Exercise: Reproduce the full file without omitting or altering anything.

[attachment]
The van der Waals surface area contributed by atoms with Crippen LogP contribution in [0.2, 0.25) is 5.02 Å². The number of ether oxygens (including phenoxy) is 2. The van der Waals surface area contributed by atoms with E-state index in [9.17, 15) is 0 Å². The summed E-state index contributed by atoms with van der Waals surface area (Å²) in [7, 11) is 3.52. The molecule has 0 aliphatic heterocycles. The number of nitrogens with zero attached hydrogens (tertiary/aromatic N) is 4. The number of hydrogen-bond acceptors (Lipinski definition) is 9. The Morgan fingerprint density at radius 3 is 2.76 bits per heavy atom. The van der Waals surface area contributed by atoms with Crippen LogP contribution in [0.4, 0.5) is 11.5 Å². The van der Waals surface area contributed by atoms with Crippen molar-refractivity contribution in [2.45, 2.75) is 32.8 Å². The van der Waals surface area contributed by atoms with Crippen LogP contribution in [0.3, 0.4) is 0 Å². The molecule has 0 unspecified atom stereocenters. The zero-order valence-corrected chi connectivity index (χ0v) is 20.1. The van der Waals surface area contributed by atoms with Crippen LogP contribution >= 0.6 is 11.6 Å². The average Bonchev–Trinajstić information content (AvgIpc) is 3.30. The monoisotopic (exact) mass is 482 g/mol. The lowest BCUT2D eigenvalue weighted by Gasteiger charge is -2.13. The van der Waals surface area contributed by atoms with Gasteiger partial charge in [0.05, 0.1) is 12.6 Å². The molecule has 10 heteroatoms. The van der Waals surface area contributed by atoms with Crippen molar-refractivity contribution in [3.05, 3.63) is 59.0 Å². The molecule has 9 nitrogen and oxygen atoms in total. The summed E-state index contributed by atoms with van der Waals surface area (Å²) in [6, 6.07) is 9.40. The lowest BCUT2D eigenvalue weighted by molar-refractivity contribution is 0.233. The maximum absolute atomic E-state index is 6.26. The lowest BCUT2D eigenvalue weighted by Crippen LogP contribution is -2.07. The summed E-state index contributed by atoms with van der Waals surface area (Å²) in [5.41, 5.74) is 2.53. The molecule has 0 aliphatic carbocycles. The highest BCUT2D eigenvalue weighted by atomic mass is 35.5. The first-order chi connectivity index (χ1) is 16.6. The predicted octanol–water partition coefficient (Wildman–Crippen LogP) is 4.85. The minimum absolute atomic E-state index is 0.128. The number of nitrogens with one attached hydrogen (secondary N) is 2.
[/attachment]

The van der Waals surface area contributed by atoms with Crippen LogP contribution in [0.2, 0.25) is 5.02 Å². The number of ether oxygens (including phenoxy) is 2. The van der Waals surface area contributed by atoms with E-state index in [9.17, 15) is 0 Å². The summed E-state index contributed by atoms with van der Waals surface area (Å²) in [7, 11) is 3.52. The molecule has 0 aliphatic heterocycles. The number of nitrogens with zero attached hydrogens (tertiary/aromatic N) is 4. The number of hydrogen-bond acceptors (Lipinski definition) is 9. The Morgan fingerprint density at radius 3 is 2.76 bits per heavy atom. The van der Waals surface area contributed by atoms with Crippen LogP contribution in [0.4, 0.5) is 11.5 Å². The van der Waals surface area contributed by atoms with Crippen molar-refractivity contribution in [2.45, 2.75) is 32.8 Å². The van der Waals surface area contributed by atoms with Crippen LogP contribution in [0.3, 0.4) is 0 Å². The molecule has 0 unspecified atom stereocenters. The zero-order valence-corrected chi connectivity index (χ0v) is 20.1. The van der Waals surface area contributed by atoms with Crippen LogP contribution >= 0.6 is 11.6 Å². The average Bonchev–Trinajstić information content (AvgIpc) is 3.30. The monoisotopic (exact) mass is 482 g/mol. The lowest BCUT2D eigenvalue weighted by Gasteiger charge is -2.13. The van der Waals surface area contributed by atoms with Gasteiger partial charge in [0.05, 0.1) is 12.6 Å². The molecule has 10 heteroatoms. The van der Waals surface area contributed by atoms with Crippen molar-refractivity contribution in [3.05, 3.63) is 59.0 Å². The molecule has 9 nitrogen and oxygen atoms in total. The summed E-state index contributed by atoms with van der Waals surface area (Å²) in [6, 6.07) is 9.40. The lowest BCUT2D eigenvalue weighted by molar-refractivity contribution is 0.233. The maximum absolute atomic E-state index is 6.26. The lowest BCUT2D eigenvalue weighted by Crippen LogP contribution is -2.07. The summed E-state index contributed by atoms with van der Waals surface area (Å²) in [5.41, 5.74) is 2.53. The molecule has 0 aliphatic carbocycles. The highest BCUT2D eigenvalue weighted by atomic mass is 35.5. The first-order chi connectivity index (χ1) is 16.6. The predicted octanol–water partition coefficient (Wildman–Crippen LogP) is 4.85. The minimum absolute atomic E-state index is 0.128. The number of nitrogens with one attached hydrogen (secondary N) is 2.